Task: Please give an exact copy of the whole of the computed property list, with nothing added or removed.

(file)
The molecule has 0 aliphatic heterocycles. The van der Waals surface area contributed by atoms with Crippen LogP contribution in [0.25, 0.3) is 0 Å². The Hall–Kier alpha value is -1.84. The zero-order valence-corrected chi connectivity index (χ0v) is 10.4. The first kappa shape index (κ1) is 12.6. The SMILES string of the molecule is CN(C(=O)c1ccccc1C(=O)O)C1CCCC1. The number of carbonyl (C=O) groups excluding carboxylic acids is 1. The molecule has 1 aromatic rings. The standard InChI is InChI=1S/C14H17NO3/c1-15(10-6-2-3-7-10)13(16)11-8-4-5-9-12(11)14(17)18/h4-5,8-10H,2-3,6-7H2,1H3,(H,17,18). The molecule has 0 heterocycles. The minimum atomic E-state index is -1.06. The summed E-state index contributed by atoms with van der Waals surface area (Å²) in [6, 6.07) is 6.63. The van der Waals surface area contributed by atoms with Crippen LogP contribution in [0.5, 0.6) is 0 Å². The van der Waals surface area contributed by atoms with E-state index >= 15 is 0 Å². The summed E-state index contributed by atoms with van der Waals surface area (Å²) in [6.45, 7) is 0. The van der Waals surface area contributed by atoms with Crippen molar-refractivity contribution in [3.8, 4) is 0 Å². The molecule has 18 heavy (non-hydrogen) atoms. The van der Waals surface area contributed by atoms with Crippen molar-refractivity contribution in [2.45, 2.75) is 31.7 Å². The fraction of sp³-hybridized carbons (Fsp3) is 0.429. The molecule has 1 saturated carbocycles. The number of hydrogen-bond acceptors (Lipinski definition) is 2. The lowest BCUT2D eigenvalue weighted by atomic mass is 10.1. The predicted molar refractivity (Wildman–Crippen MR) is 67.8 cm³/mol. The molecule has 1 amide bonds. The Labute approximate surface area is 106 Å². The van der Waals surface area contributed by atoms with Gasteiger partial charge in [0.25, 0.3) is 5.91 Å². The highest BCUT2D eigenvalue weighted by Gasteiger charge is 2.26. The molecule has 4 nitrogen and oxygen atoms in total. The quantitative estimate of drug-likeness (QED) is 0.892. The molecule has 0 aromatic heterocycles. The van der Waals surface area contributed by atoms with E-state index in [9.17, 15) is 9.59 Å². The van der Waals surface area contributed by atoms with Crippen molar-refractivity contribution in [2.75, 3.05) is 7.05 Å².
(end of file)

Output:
The molecule has 0 aliphatic heterocycles. The van der Waals surface area contributed by atoms with Crippen LogP contribution in [0.25, 0.3) is 0 Å². The Hall–Kier alpha value is -1.84. The zero-order valence-corrected chi connectivity index (χ0v) is 10.4. The first kappa shape index (κ1) is 12.6. The SMILES string of the molecule is CN(C(=O)c1ccccc1C(=O)O)C1CCCC1. The number of carbonyl (C=O) groups excluding carboxylic acids is 1. The molecule has 1 aromatic rings. The standard InChI is InChI=1S/C14H17NO3/c1-15(10-6-2-3-7-10)13(16)11-8-4-5-9-12(11)14(17)18/h4-5,8-10H,2-3,6-7H2,1H3,(H,17,18). The molecule has 0 heterocycles. The minimum atomic E-state index is -1.06. The summed E-state index contributed by atoms with van der Waals surface area (Å²) in [6, 6.07) is 6.63. The van der Waals surface area contributed by atoms with Crippen LogP contribution in [0.5, 0.6) is 0 Å². The van der Waals surface area contributed by atoms with E-state index >= 15 is 0 Å². The summed E-state index contributed by atoms with van der Waals surface area (Å²) in [6.45, 7) is 0. The van der Waals surface area contributed by atoms with Crippen molar-refractivity contribution in [3.8, 4) is 0 Å². The molecule has 18 heavy (non-hydrogen) atoms. The van der Waals surface area contributed by atoms with Crippen molar-refractivity contribution in [2.45, 2.75) is 31.7 Å². The fraction of sp³-hybridized carbons (Fsp3) is 0.429. The molecule has 1 saturated carbocycles. The number of hydrogen-bond acceptors (Lipinski definition) is 2. The lowest BCUT2D eigenvalue weighted by atomic mass is 10.1. The predicted molar refractivity (Wildman–Crippen MR) is 67.8 cm³/mol. The molecule has 1 amide bonds. The Labute approximate surface area is 106 Å². The van der Waals surface area contributed by atoms with Gasteiger partial charge in [0.25, 0.3) is 5.91 Å². The highest BCUT2D eigenvalue weighted by Gasteiger charge is 2.26. The molecule has 4 nitrogen and oxygen atoms in total. The quantitative estimate of drug-likeness (QED) is 0.892. The molecule has 0 aromatic heterocycles. The van der Waals surface area contributed by atoms with E-state index in [9.17, 15) is 9.59 Å². The van der Waals surface area contributed by atoms with Crippen molar-refractivity contribution in [2.75, 3.05) is 7.05 Å².